What happens when you take a break from eating meat?
I’ve always enjoyed eating meat. Lamb in particular, but give me roast turkey or chicken, the odd steak, bison or fish and I’m a happy omnivore. A switch several years ago to organic, ethically raised animals and the taste, texture, and load on my conscience improved. But still, the vast literature on the health, world hunger and environmental impacts of meat consumption and production weighed.
On the prairies, where I grew up, at any given time our cavernous basement freezer contained roughly a whole cow, cut and wrapped in sections. We ate meat at most meals. To do so was the local culture, and the culture of the nation.
My family was eating as our friends and neighbours did, with a plentiful and affordable supply of animal protein. But it wasn’t always thus.
For our grandparents and generations previous, meat was something rare and special. Eaten infrequently, in some households and certain eras only on Sundays, and in modest portions. Typically, the whole animal was consumed — from tongue to tail.
When factory production and transportation networks reduced the price and increased the availability of meat, so did the amount and frequency of this indulgence on our plates.
I say indulgence, because what we now know about meat — the impacts of large-scale production and consumption — signals that it should be eaten mindfully, and in moderation. Single servings have burgeoned far beyond the recommended fist-size, and here in North America, meat is often consumed without pause, at every meal.
Scientific research tells us that if we are going to deal with health issues and climate change, we will have to eat a lot less meat.
It’s no surprise, then, that the United Nations has declared 2016 the “Year of the Pulse,” to help spread knowledge of the protein-rich class of dried legumes which includes beans, peas, lentils, and chickpeas. Pulses also contain significant nutrients and fibre, require a fraction of the ecological footprint of meat production, transport easily and store well.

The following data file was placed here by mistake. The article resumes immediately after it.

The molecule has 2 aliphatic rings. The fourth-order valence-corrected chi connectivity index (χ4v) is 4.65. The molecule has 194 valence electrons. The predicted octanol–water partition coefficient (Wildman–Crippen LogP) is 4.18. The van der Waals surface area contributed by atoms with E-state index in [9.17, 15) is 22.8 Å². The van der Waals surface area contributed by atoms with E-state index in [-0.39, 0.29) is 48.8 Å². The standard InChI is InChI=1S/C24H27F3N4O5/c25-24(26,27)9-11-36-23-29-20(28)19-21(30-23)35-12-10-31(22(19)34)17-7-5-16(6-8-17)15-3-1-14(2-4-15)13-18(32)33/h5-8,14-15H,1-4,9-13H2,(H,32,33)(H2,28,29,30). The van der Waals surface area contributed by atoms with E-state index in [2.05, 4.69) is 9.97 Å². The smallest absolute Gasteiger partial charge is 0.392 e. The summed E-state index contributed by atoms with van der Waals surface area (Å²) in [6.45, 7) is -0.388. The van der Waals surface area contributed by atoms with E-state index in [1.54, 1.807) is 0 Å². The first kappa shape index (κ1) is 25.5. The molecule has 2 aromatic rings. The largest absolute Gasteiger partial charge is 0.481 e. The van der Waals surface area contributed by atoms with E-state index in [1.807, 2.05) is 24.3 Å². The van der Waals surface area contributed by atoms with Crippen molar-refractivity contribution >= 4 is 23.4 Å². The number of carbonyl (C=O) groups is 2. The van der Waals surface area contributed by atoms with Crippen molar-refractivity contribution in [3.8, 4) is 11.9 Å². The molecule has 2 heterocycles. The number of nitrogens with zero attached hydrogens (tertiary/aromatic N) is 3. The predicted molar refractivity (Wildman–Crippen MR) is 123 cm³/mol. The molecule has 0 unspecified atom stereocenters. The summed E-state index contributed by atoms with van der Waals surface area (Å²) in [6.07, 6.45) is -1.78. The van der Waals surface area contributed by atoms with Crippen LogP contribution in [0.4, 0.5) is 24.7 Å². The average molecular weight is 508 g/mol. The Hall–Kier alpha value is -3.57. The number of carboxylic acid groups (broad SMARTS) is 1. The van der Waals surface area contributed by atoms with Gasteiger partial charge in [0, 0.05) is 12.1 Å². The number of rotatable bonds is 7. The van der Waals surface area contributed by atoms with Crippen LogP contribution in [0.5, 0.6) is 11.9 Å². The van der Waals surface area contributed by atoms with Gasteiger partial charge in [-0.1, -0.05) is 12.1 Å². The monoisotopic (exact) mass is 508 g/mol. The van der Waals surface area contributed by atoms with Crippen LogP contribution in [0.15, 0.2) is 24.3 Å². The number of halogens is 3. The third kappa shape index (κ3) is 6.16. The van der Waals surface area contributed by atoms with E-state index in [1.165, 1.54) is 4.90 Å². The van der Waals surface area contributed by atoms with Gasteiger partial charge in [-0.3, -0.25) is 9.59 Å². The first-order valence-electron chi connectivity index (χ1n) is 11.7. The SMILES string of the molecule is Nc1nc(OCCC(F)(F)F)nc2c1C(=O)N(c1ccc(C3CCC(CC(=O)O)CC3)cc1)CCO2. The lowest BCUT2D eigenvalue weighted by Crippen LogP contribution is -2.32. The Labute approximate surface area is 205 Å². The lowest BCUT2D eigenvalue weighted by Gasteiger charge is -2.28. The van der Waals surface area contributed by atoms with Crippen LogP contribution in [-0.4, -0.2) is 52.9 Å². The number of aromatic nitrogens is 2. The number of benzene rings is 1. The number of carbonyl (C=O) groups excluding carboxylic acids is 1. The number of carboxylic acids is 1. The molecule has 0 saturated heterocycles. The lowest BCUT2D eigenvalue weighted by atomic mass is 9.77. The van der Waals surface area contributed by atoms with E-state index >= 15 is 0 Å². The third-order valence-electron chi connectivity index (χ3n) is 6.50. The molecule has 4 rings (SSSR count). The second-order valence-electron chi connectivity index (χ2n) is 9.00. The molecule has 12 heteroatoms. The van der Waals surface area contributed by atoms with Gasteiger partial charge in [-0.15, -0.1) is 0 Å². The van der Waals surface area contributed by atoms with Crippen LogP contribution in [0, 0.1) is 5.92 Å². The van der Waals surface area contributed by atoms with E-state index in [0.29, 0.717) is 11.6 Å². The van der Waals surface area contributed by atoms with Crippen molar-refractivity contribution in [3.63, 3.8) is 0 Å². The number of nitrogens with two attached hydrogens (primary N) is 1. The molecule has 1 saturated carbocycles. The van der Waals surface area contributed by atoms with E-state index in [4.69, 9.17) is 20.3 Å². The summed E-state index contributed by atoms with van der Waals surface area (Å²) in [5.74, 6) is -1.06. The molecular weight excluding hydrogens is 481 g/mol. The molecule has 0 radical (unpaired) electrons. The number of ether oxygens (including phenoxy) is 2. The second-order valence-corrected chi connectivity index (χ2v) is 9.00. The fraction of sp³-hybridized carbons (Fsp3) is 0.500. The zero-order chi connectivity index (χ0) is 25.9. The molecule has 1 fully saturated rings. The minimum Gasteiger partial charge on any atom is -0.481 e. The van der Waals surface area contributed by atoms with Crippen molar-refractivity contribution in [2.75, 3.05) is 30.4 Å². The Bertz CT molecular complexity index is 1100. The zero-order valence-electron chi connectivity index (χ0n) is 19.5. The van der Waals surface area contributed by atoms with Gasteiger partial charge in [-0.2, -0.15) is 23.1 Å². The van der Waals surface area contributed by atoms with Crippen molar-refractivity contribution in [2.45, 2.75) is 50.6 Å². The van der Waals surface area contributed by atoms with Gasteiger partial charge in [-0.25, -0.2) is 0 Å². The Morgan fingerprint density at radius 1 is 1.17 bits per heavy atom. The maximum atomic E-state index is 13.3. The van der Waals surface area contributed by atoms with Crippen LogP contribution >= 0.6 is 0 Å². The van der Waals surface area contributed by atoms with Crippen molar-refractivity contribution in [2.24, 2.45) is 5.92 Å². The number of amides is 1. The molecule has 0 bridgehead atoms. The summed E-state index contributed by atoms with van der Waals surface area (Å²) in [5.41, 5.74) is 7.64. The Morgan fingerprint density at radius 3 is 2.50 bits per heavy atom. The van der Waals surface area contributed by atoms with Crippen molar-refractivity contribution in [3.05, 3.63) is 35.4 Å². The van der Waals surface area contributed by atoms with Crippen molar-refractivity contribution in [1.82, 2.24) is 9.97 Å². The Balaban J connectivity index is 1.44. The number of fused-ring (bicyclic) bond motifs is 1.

In order to address the prevailing issue of world hunger, scientists also say it’s not a population issue — but a transition to a diet based much more heavily on plants (eat food, not too much, mostly plants — as author Michael Pollan has been telling us for a decade) that’s required.
In the western world, we produce a tremendous volume of grain to feed livestock. Today, 98 percent of the US soy crop, and 36 percent of the corn crop is grown solely for that purpose (40 percent of the US corn crop goes to biofuels). Total emissions from global livestock production is seven-point-one Gigatonnes of Co2-equivalent per year, representing 14.5 percent of all human-induced GHG emissions.
In North America, in addition to the overconsumption of meat, we don’t consume nearly enough vegetables. The most recent data from the US Department of Agriculture reveals that 87 percent of adults failed to meet the recommended intake of two-and-a-half to three cups per day. What’s more, the vegetables on our plates are largely potatoes, tomatoes and lettuce. While they have their place, to avoid deleterious health outcomes, dietary guidelines indicate we should be consuming dark leafy greens, and deep orange and yellow vegetables too.
With fragments of this knowledge in mind, as a trial — an experiment, I gave up the culinary pleasures of flesh (foregoing the consumption of creatures of land, air and sea) for a little over 40 days and 40 nights.
My longest stretch without meat since infancy coincided with Lent, the solemn observance that begins on Ash Wednesday and ends six weeks later on Easter Sunday.